An African American Requiem airs this Sunday, June 19, 2022, at 3pm CT
Commissioned by Resonance Ensemble, An African American Requiem was originally slated to premiere in April 2020, but postponed due to the ongoing global pandemic. This long-awaited, highly anticipated performance and live broadcast took place at the Arlene Schnitzer Concert Hall in Portland, Oregon, on May 7, 2022, at 6:00 PM PT. The Oregon Symphony performed with the African American Requiem Choir, made up of singers
from Resonance Ensemble, Kingdom Sound Gospel Choir, and other Portland-based choirs. William Eddins conducted, and Resonance Ensemble’s Artistic Director Dr. Katherine FitzGibbon prepared the chorus. The concert also featured a quartet of renowned African American opera singers: Brandie Sutton, soprano; Karmesha Peake, mezzo-soprano; Bernard Holcomb, tenor; and Kenneth Overton, baritone.
The piece incorporates traditional requiem mass parts, African American spirituals, as well as texts from civil rights activists Ida B. Wells and Jamilia Land. It also includes the last words spoken by Eric Garner, a line from a poem by Antwon Rose, and words written and performed by Portland poet Dr. S. Renee Mitchell.
The broadcast is hosted by WQXR’s Terrance McKnight and All Classical Portland’s Suzanne Nance, and produced by Sarah Zwinklis and Eileen Delahunty.
ABOUT AN AFRICAN AMERICAN REQUIEM
Damien Geter composed An African American Requiem to highlight the atrocities of race relations in the United States. Commissioned by Portland’s Resonance Ensemble, Geter’s work is a major musical composition for full orchestra, symphonic choir, and a quartet of African American vocal soloists. This requiem in nineteen movements will honor the victims of past lynchings through hanging, and present-day lynchings by way of police violence.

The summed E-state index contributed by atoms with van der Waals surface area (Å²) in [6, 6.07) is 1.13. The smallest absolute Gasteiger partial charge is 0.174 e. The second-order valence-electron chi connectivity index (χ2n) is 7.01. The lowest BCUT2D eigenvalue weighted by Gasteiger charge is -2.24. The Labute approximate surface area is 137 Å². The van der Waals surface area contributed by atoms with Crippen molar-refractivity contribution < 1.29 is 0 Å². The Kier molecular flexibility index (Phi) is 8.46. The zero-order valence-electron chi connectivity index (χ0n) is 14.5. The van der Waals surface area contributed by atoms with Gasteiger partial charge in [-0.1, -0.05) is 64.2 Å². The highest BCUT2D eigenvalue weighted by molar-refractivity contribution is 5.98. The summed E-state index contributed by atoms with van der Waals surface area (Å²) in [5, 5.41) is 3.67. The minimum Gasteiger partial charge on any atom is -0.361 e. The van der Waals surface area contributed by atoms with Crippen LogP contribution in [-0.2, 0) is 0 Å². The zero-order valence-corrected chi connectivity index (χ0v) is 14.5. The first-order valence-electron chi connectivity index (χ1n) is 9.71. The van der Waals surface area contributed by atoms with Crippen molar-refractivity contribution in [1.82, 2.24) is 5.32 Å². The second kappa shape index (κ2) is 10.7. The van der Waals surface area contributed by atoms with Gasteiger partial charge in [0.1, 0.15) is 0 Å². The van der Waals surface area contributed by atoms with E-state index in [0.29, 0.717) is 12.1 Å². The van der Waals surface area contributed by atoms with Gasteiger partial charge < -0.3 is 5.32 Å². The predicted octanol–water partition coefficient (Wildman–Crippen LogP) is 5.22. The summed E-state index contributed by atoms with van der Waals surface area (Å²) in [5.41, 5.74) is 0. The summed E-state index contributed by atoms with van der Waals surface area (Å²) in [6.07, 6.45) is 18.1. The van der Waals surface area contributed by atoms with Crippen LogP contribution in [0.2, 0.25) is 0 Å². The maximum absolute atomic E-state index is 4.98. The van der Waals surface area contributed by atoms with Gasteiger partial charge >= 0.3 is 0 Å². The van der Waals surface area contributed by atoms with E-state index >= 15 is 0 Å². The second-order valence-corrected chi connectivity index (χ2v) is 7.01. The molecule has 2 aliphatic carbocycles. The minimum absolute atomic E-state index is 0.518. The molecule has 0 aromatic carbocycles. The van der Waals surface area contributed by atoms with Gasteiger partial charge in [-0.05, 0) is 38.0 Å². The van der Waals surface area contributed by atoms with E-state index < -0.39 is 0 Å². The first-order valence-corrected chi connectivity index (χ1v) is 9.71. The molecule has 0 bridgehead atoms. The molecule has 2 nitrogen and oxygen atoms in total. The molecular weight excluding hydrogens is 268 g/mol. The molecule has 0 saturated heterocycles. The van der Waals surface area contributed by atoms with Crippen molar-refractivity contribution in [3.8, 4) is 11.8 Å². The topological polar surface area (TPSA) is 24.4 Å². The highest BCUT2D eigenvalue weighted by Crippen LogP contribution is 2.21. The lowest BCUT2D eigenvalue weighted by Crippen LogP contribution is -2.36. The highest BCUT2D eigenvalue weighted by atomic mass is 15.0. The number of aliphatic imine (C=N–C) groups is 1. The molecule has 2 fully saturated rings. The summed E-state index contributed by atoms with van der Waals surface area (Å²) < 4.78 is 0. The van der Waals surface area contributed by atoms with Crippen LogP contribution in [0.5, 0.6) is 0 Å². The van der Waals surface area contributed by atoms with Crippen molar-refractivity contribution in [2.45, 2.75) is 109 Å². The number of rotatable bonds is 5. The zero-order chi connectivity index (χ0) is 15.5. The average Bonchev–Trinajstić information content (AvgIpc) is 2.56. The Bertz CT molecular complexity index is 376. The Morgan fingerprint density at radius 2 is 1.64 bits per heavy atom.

Damien’s Requiem integrates the Latin Requiem text with contemporary texts. The Requiem Mass, the Catholic liturgy performed at funerals in remembrance of the dead, also has a history of concert performance. Many established composers like Mozart, Verdi, and Britten have set the liturgy to music, in honor of someone who has passed, or a catastrophic event in history. As yet, there has not been a Requiem written in honor of African Americans who have lost their lives over the years due to racial violence; this will be a groundbreaking work that we believe can have a tremendous impact on the people of the United States of America.
An African American Requiem serves as a commentary on the war of racism, whose increasing casualties are left unnumbered and counting. The Requiem will use the traditional Latin text, and will also incorporate spirituals (There’s A Man Goin’ Round, and Kumbaya), and texts from civil rights activists Ida B. Wells (Lynching is Color-Line
Murder) and Jamilia Land (We are living in communities that are like war
One ovement is dedicated solely to Eric Garner’s famous last words, “I can’t breathe,” and uses no wind instruments but rather a tenor soloist who sings over the roar of percussion instruments to be heard. The heart of the piece, the Agnus Dei, a piece for solo a cappella choir, fuses elements of jazz, gospel, spirituals, and renaissance styles. The Recordare recognizes children who have been killed and uses a line from a poem by Antwon Rose, “I am confused and afraid.” The Lacrimosa infuses the Star-Spangled Banner with minor harmonies, orchestrated to feel like a funeral march. The very last movement, In paradisum, infuses the spiritual Walk Together Children.